The Jangarh Idiom

The Jangarh Idiom

Jangarh Singh Shyam was one of the most accomplished and individualistic Pardhan Gond artists who, is responsible for the popularisation of the so-called “Gond School of Painting”.

Dr Jyotindra Jain

Jangarh Singh Shyam was one of the most accomplished and individualistic Pardhan Gond artists who, with his tribal cultural background, entered the contemporary space of art while working at Bharat Bhawan in Bhopal, where he was introduced to poster and acrylic colours, paper, canvas and printmaking. It was also here, for the first time, that he pictorially narrativised his inherited legends rooted in mysterious forests and fantastic birds, beasts and reptiles on canvasses, raising issues of nostalgia, autochthony, memory and belonging – “a place from where to speak”. Pardhan Gonds did not have any elaborate tradition of painting, except for the women’s rudimentary painted clay-relief work. The entire explosion of the so-called “Gond School of Painting” originated from Jangarh. Therefore, it would be more appropriate to label it not Gond, but the Jangarh idiom.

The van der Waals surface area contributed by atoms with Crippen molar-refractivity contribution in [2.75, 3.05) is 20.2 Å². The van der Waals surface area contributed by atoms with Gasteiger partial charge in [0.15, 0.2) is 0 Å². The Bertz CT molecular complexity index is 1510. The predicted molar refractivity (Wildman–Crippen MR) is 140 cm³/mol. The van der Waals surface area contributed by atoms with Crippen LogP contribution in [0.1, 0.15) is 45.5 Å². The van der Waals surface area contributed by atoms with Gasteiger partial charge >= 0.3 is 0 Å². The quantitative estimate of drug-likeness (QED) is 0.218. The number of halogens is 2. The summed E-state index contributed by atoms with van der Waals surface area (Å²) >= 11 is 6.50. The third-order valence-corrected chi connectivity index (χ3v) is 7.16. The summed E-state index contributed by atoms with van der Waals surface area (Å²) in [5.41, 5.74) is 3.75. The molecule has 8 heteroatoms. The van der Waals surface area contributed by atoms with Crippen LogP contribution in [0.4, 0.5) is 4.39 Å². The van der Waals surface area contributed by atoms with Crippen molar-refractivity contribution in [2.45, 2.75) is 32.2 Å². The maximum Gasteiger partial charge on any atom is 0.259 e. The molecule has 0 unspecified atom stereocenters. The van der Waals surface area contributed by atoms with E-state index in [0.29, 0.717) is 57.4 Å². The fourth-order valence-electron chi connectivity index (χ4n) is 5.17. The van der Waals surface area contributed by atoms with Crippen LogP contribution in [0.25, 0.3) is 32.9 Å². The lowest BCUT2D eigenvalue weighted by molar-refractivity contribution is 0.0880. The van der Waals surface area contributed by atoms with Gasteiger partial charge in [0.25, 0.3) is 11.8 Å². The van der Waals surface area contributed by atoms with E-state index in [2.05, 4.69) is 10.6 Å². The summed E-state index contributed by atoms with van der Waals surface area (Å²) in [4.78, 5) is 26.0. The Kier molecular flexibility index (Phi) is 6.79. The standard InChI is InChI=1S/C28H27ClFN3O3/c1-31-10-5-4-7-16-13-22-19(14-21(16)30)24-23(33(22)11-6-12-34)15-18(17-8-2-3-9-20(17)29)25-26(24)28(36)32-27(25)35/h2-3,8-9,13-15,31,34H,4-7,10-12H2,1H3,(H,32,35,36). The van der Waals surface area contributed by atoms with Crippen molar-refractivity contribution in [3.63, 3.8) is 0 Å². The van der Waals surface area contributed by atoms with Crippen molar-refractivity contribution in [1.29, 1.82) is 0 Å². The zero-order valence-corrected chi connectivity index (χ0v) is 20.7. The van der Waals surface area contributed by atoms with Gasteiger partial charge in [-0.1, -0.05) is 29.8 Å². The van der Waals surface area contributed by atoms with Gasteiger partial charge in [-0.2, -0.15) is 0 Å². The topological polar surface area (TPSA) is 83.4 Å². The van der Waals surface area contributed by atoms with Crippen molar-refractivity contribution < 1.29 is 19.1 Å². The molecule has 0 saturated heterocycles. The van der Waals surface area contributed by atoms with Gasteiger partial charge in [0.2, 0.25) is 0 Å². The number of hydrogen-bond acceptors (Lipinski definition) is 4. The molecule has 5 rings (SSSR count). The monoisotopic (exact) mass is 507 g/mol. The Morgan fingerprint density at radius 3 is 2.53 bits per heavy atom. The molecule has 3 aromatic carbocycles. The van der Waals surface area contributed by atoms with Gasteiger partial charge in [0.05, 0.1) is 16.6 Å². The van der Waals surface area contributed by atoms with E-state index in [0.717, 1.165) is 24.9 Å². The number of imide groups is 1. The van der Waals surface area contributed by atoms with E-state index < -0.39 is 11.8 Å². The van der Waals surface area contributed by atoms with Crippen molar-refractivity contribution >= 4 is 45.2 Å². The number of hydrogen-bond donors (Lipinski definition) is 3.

As Jangarh acquired universal fame and influence in the sphere of Indian tribal art, a horde of Gond boys began to emulate him, but none could match his talent. At the peak of his artistic career, Jangarh committed suicide in Japan on July 3, 2001, where he was engaged in finishing a commission. He had entered the very contentious field of the global marketplace of art, the pressures of which he had not learnt to cope with.


The Unique Feminine Aesthetic of Popular Art

MAP’s latest talk with Ganesh Shivaswamy, an important scholar and collector of Ravi Varma prints, traced the evolution of the popular aesthetic in India, from Raja Ravi Varma to S.M. Pandit, to Raghuvir Mulgaonkar.

Krittika Kumari

Features, Essays, Blog posts and more from MAP

Explore the world of art and photography at MAP
The Spirit of Creation

The Spirit of Creation

Jagdish Swaminathan was instrumental in bringing folk and tribal art from the mud huts of rural India to the living rooms of its busy cities – two of them being Gond-Pardhan artist Jangarh Singh Shyam and Bhil artist Bhuri Bai. But who was Swaminathan and what was his significance?

Georgina Maddox